Expansion of Transmural Myocardial Infarction A Pathophysiologic Factor in Cardiac Rupture

  title={Expansion of Transmural Myocardial Infarction A Pathophysiologic Factor in Cardiac Rupture},
  author={Edgar Howard Schuster and Bernadine H. Bulkley},
SUMMARYThe 10–20% incidence of cardiac rupture in acute fatal myocardial infarction has not changed in the past century, and little is known about its pathophysiology. To determine whether expansion acute dilatation and thinning of the area of infarction not explained by resorption of necrotic tissue – may be a variable predictive for rupture, we studied 110 consecutive autopsied patients who died of acute myocardial infarction. The presence and severity of expansion was determined…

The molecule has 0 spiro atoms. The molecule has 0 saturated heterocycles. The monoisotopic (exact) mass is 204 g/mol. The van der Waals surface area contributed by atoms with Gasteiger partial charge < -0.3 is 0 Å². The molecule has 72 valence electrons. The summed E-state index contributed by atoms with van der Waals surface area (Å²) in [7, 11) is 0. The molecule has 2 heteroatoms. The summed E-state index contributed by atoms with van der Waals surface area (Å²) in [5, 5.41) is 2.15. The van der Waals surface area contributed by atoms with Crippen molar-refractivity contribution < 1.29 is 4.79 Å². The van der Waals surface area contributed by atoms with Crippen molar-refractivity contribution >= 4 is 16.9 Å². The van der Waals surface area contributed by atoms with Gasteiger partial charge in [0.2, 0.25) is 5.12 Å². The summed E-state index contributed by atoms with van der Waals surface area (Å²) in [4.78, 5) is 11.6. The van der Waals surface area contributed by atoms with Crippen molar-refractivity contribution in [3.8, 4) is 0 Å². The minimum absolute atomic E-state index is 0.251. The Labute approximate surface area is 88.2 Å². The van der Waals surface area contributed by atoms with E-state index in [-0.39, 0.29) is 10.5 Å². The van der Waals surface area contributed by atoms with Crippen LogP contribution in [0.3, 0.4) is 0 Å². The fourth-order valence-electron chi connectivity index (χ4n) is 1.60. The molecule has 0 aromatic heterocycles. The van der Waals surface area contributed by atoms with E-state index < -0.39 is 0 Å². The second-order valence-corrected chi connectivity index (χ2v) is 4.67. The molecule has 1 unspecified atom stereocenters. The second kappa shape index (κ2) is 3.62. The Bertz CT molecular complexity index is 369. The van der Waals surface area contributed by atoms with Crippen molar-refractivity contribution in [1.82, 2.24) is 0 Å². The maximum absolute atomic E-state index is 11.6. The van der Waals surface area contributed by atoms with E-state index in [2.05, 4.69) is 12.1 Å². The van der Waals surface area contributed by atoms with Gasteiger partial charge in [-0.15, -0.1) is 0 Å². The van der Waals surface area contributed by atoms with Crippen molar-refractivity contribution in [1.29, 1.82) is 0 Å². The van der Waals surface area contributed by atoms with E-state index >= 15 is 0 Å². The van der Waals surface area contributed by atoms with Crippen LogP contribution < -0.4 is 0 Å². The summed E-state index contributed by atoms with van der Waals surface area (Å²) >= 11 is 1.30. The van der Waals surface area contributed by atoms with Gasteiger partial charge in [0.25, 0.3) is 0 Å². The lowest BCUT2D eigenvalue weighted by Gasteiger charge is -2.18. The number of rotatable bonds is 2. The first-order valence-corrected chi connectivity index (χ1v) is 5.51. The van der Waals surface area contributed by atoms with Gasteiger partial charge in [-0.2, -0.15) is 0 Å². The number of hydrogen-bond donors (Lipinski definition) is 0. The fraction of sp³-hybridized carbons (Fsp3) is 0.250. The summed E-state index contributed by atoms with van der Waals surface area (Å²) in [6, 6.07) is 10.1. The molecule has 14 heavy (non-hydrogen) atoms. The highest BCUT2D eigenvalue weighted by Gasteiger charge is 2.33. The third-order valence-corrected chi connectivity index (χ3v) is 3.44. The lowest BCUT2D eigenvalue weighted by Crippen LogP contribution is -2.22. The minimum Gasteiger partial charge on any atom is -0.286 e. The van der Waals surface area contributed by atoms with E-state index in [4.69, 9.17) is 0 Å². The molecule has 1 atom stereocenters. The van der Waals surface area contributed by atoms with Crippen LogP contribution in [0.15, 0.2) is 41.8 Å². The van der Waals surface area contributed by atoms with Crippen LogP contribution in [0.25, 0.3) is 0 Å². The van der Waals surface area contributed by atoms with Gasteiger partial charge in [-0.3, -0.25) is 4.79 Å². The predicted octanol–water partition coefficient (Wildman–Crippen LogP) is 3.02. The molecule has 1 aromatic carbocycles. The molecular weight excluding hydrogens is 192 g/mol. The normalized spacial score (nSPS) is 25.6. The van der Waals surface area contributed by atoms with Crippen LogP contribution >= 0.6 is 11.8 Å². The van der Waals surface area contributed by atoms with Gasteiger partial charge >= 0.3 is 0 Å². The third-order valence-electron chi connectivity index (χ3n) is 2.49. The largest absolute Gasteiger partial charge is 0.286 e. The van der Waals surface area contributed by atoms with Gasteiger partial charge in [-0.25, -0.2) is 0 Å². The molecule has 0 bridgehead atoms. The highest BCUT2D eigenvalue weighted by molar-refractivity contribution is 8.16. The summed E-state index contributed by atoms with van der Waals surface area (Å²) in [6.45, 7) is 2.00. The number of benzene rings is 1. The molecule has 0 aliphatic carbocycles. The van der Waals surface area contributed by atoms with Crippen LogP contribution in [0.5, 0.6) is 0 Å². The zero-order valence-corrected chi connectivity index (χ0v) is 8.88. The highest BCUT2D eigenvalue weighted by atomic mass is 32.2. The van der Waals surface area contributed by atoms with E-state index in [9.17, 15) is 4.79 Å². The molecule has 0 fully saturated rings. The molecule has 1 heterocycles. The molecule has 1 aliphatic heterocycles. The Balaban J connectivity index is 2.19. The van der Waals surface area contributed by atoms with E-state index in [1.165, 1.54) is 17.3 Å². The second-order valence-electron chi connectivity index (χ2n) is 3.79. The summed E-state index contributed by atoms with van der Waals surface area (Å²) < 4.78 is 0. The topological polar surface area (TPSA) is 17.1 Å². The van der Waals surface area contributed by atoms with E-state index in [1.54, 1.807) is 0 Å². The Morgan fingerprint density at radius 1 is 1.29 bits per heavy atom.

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Eight fatalities due to cardiac rupture, of 40 consecutively autopsied myocardial infarctions, were clinicopathologically examined and postinfarction cardiac rupture occurring in relatively later phase was considered to be mainly due to weakness of infarcted wall, with less influence factors of mechanical stress such as physical exertion, hypertension, or intracardiac pressure.
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The data suggest that in the acute phase, but not the subacute phase, the degree of expansion and the proportion of expansion to infarcted area are associated with rupture.
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